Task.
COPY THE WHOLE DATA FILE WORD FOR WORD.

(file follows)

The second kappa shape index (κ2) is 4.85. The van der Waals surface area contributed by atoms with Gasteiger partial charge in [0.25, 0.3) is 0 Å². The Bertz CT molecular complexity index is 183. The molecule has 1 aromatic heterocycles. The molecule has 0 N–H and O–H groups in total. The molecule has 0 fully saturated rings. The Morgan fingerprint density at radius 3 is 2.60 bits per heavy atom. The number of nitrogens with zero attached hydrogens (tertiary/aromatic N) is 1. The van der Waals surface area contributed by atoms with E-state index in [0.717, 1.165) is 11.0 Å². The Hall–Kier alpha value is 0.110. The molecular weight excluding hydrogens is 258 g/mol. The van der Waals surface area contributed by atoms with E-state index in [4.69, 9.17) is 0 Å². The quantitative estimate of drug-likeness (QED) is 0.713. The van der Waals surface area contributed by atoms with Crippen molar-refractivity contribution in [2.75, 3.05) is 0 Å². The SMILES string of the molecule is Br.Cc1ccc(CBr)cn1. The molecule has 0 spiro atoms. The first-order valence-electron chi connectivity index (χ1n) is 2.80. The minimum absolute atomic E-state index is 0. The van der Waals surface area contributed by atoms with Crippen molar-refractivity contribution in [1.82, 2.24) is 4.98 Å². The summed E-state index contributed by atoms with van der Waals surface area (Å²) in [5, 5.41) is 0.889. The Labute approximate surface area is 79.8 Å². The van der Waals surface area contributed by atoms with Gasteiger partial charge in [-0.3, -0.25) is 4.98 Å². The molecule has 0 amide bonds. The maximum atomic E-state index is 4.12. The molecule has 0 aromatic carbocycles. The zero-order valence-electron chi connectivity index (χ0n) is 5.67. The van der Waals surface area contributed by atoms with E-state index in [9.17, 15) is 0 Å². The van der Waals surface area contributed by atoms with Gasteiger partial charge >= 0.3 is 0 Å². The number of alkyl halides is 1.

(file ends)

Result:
The second kappa shape index (κ2) is 4.85. The van der Waals surface area contributed by atoms with Gasteiger partial charge in [0.25, 0.3) is 0 Å². The Bertz CT molecular complexity index is 183. The molecule has 1 aromatic heterocycles. The molecule has 0 N–H and O–H groups in total. The molecule has 0 fully saturated rings. The Morgan fingerprint density at radius 3 is 2.60 bits per heavy atom. The number of nitrogens with zero attached hydrogens (tertiary/aromatic N) is 1. The van der Waals surface area contributed by atoms with E-state index in [0.717, 1.165) is 11.0 Å². The Hall–Kier alpha value is 0.110. The molecular weight excluding hydrogens is 258 g/mol. The van der Waals surface area contributed by atoms with E-state index in [4.69, 9.17) is 0 Å². The quantitative estimate of drug-likeness (QED) is 0.713. The van der Waals surface area contributed by atoms with Crippen molar-refractivity contribution in [2.75, 3.05) is 0 Å². The SMILES string of the molecule is Br.Cc1ccc(CBr)cn1. The molecule has 0 spiro atoms. The first-order valence-electron chi connectivity index (χ1n) is 2.80. The minimum absolute atomic E-state index is 0. The van der Waals surface area contributed by atoms with Crippen molar-refractivity contribution in [1.82, 2.24) is 4.98 Å². The summed E-state index contributed by atoms with van der Waals surface area (Å²) in [5, 5.41) is 0.889. The Labute approximate surface area is 79.8 Å². The van der Waals surface area contributed by atoms with Gasteiger partial charge in [-0.3, -0.25) is 4.98 Å². The molecule has 0 amide bonds. The maximum atomic E-state index is 4.12. The molecule has 0 aromatic carbocycles. The zero-order valence-electron chi connectivity index (χ0n) is 5.67. The van der Waals surface area contributed by atoms with E-state index in [9.17, 15) is 0 Å². The van der Waals surface area contributed by atoms with Gasteiger partial charge >= 0.3 is 0 Å². The number of alkyl halides is 1.